Oskar Kokoschka

Oskar Kokoschka
Reclining Female Nude
ca. 1911-1912
Black chalk and watercolor on paper.
12 7/8 x 17 5/8 inches (32.8 x 44.8 cm)
Bequest of Fred Ebb.
© Oskar Kokoschka / Artists Rights Society (ARS), New York

Kokoschka's early drawings were primarily related to his work for the Wiener Werkstatte, the Viennese design workshops that promoted the Jugendstil aesthetic in the fabrication of everyday objects. In 1909, after discovering van Gogh, Edvard Munch, and the Belgian sculptor Georges Minne, he adopted a more direct approach, closer to that of the expressionists. Kokoschka's search for greater authenticity led him to create portraits whose brutal realism often shocked his contemporaries. Among artistic circles, however, his drawings, published in Der Sturm, exerted a powerful influence. Drawings of nudes, such as this one, occupy an important place in his work between 1907 and 1913. Kokoschka portrayed the unidealized body with a sure, sensitive contour line, using unnatural hues to accentuate certain parts of the body. The subject of this drawing is no Venus or odalisque, but rather an earthly creature.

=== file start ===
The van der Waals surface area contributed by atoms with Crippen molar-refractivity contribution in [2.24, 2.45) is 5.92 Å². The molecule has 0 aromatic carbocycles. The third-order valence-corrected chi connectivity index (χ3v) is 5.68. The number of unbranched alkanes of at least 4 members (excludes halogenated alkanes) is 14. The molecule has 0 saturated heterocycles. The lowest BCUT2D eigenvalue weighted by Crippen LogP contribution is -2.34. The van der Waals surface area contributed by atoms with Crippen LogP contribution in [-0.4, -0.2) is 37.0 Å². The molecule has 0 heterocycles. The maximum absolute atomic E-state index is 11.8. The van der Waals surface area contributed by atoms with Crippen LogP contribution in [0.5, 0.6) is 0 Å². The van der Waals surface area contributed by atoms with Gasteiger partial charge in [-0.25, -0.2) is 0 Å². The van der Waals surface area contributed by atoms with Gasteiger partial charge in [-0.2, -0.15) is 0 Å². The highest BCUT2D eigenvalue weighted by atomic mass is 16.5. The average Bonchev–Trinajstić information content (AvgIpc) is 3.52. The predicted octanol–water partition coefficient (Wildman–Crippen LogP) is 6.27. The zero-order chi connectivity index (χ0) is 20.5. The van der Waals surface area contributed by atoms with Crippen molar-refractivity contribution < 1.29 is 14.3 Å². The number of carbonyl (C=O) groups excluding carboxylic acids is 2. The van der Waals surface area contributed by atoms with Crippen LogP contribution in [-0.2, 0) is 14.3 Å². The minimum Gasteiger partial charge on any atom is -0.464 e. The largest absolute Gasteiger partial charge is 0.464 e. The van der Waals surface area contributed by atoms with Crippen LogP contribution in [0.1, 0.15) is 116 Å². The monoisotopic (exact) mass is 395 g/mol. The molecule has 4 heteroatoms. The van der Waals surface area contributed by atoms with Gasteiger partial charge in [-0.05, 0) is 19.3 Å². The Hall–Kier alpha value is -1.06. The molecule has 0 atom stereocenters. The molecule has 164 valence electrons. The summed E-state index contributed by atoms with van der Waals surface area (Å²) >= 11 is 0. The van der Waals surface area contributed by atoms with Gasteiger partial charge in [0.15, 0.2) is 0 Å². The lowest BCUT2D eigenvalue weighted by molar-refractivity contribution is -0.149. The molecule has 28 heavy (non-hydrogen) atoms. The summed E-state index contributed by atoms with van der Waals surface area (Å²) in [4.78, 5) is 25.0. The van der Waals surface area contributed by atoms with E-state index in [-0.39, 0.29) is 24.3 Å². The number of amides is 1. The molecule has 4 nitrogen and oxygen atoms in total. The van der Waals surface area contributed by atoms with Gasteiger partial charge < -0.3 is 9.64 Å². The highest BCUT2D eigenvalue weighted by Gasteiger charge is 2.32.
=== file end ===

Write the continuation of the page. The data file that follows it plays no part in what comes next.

Signed at lower right, "OK"; verso: Stamp, "Von der Zentralstelle für Denkmalschutz zur Ausfuhr freigegeben" (Released for exportation from the Central Office for the Protection of Historical Monuments).

Picadilly Gallery, London; Scott Elliott; from whom acquired by Fred Ebb, New York.
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